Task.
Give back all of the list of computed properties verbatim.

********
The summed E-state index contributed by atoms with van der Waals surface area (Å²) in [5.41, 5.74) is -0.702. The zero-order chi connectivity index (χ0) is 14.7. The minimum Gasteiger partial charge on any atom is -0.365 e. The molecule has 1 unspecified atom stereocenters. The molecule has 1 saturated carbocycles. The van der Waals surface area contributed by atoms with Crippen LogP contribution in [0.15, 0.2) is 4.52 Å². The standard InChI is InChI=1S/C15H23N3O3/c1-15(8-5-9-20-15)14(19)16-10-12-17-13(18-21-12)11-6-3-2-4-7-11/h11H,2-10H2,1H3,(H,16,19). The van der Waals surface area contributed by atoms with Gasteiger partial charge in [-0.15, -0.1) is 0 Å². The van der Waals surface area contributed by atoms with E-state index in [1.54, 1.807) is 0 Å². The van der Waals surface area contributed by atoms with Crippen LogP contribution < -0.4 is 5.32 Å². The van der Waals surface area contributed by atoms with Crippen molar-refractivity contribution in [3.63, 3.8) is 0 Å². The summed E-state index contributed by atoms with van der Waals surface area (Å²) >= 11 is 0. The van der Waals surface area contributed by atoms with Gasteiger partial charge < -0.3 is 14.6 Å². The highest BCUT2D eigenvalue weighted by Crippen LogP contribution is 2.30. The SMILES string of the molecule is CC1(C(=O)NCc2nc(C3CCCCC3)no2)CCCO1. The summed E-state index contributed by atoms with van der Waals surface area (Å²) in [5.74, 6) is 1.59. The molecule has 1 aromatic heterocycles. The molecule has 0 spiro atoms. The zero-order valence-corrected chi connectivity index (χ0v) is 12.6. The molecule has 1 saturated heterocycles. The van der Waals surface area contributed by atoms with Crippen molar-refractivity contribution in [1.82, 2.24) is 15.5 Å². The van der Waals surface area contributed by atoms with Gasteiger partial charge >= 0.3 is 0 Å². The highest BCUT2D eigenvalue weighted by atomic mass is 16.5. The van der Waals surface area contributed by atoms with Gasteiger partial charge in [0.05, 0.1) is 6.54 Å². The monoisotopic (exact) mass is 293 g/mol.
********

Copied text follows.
The summed E-state index contributed by atoms with van der Waals surface area (Å²) in [5.41, 5.74) is -0.702. The zero-order chi connectivity index (χ0) is 14.7. The minimum Gasteiger partial charge on any atom is -0.365 e. The molecule has 1 unspecified atom stereocenters. The molecule has 1 saturated carbocycles. The van der Waals surface area contributed by atoms with Crippen LogP contribution in [0.15, 0.2) is 4.52 Å². The standard InChI is InChI=1S/C15H23N3O3/c1-15(8-5-9-20-15)14(19)16-10-12-17-13(18-21-12)11-6-3-2-4-7-11/h11H,2-10H2,1H3,(H,16,19). The van der Waals surface area contributed by atoms with Gasteiger partial charge in [-0.15, -0.1) is 0 Å². The van der Waals surface area contributed by atoms with E-state index in [1.54, 1.807) is 0 Å². The van der Waals surface area contributed by atoms with Crippen LogP contribution < -0.4 is 5.32 Å². The van der Waals surface area contributed by atoms with Crippen molar-refractivity contribution in [3.63, 3.8) is 0 Å². The summed E-state index contributed by atoms with van der Waals surface area (Å²) >= 11 is 0. The van der Waals surface area contributed by atoms with Gasteiger partial charge < -0.3 is 14.6 Å². The highest BCUT2D eigenvalue weighted by Crippen LogP contribution is 2.30. The SMILES string of the molecule is CC1(C(=O)NCc2nc(C3CCCCC3)no2)CCCO1. The summed E-state index contributed by atoms with van der Waals surface area (Å²) in [5.74, 6) is 1.59. The molecule has 1 aromatic heterocycles. The molecule has 0 spiro atoms. The zero-order valence-corrected chi connectivity index (χ0v) is 12.6. The molecule has 1 saturated heterocycles. The van der Waals surface area contributed by atoms with Crippen molar-refractivity contribution in [1.82, 2.24) is 15.5 Å². The van der Waals surface area contributed by atoms with Gasteiger partial charge >= 0.3 is 0 Å². The highest BCUT2D eigenvalue weighted by atomic mass is 16.5. The van der Waals surface area contributed by atoms with Gasteiger partial charge in [0.05, 0.1) is 6.54 Å². The monoisotopic (exact) mass is 293 g/mol.